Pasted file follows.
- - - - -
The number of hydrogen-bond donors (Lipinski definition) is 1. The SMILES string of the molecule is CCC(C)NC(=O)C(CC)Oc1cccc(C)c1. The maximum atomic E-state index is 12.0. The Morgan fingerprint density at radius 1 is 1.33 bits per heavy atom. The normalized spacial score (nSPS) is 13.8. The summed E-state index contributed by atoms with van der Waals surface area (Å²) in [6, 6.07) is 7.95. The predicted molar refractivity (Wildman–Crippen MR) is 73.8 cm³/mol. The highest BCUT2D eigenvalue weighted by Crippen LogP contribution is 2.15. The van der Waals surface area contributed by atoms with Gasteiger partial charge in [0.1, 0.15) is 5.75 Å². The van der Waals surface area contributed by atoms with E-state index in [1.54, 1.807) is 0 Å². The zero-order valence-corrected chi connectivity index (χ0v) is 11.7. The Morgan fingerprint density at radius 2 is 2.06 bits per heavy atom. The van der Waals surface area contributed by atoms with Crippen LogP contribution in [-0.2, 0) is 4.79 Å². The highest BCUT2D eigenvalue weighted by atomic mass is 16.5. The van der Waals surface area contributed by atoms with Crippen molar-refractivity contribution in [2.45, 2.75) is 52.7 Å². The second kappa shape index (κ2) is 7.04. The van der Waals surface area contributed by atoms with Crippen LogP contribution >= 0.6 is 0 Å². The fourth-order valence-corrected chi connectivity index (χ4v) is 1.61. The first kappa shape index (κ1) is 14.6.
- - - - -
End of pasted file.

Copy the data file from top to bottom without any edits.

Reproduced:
The number of hydrogen-bond donors (Lipinski definition) is 1. The SMILES string of the molecule is CCC(C)NC(=O)C(CC)Oc1cccc(C)c1. The maximum atomic E-state index is 12.0. The Morgan fingerprint density at radius 1 is 1.33 bits per heavy atom. The normalized spacial score (nSPS) is 13.8. The summed E-state index contributed by atoms with van der Waals surface area (Å²) in [6, 6.07) is 7.95. The predicted molar refractivity (Wildman–Crippen MR) is 73.8 cm³/mol. The highest BCUT2D eigenvalue weighted by Crippen LogP contribution is 2.15. The van der Waals surface area contributed by atoms with Gasteiger partial charge in [0.1, 0.15) is 5.75 Å². The van der Waals surface area contributed by atoms with E-state index in [1.54, 1.807) is 0 Å². The zero-order valence-corrected chi connectivity index (χ0v) is 11.7. The Morgan fingerprint density at radius 2 is 2.06 bits per heavy atom. The van der Waals surface area contributed by atoms with Crippen LogP contribution in [-0.2, 0) is 4.79 Å². The highest BCUT2D eigenvalue weighted by atomic mass is 16.5. The van der Waals surface area contributed by atoms with Crippen molar-refractivity contribution in [2.45, 2.75) is 52.7 Å². The second kappa shape index (κ2) is 7.04. The van der Waals surface area contributed by atoms with Crippen LogP contribution >= 0.6 is 0 Å². The fourth-order valence-corrected chi connectivity index (χ4v) is 1.61. The first kappa shape index (κ1) is 14.6.